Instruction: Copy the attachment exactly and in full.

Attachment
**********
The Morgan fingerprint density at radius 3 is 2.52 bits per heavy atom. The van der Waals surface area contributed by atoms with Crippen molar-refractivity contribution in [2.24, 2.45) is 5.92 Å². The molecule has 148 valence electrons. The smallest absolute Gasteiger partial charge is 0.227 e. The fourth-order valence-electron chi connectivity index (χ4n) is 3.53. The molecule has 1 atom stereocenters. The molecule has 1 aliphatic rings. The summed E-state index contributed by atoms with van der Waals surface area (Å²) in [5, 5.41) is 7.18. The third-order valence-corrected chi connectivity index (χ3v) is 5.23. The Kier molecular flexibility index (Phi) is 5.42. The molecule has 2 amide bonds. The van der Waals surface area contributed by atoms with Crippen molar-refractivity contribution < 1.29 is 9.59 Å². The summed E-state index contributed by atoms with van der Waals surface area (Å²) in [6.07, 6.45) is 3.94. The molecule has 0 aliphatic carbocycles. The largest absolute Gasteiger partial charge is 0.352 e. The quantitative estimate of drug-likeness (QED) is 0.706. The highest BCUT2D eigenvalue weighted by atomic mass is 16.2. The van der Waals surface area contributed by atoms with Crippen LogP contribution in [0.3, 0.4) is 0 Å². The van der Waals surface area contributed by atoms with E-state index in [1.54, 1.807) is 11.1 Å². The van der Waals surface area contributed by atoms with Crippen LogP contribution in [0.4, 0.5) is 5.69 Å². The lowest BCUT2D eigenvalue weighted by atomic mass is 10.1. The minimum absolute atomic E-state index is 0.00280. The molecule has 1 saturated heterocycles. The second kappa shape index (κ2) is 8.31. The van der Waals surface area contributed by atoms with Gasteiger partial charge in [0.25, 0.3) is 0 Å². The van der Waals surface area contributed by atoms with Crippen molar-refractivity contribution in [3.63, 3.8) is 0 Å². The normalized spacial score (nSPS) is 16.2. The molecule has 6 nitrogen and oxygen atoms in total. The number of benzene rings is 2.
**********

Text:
The Morgan fingerprint density at radius 3 is 2.52 bits per heavy atom. The van der Waals surface area contributed by atoms with Crippen molar-refractivity contribution in [2.24, 2.45) is 5.92 Å². The molecule has 148 valence electrons. The smallest absolute Gasteiger partial charge is 0.227 e. The fourth-order valence-electron chi connectivity index (χ4n) is 3.53. The molecule has 1 atom stereocenters. The molecule has 1 aliphatic rings. The summed E-state index contributed by atoms with van der Waals surface area (Å²) in [5, 5.41) is 7.18. The third-order valence-corrected chi connectivity index (χ3v) is 5.23. The Kier molecular flexibility index (Phi) is 5.42. The molecule has 2 amide bonds. The van der Waals surface area contributed by atoms with Crippen molar-refractivity contribution < 1.29 is 9.59 Å². The summed E-state index contributed by atoms with van der Waals surface area (Å²) in [6.07, 6.45) is 3.94. The molecule has 0 aliphatic carbocycles. The largest absolute Gasteiger partial charge is 0.352 e. The quantitative estimate of drug-likeness (QED) is 0.706. The highest BCUT2D eigenvalue weighted by atomic mass is 16.2. The van der Waals surface area contributed by atoms with Crippen LogP contribution in [0.3, 0.4) is 0 Å². The van der Waals surface area contributed by atoms with E-state index in [1.54, 1.807) is 11.1 Å². The van der Waals surface area contributed by atoms with Crippen LogP contribution in [0.4, 0.5) is 5.69 Å². The lowest BCUT2D eigenvalue weighted by atomic mass is 10.1. The minimum absolute atomic E-state index is 0.00280. The molecule has 1 saturated heterocycles. The second kappa shape index (κ2) is 8.31. The van der Waals surface area contributed by atoms with Gasteiger partial charge in [0.25, 0.3) is 0 Å². The van der Waals surface area contributed by atoms with Crippen molar-refractivity contribution in [3.63, 3.8) is 0 Å². The normalized spacial score (nSPS) is 16.2. The molecule has 6 nitrogen and oxygen atoms in total. The number of benzene rings is 2.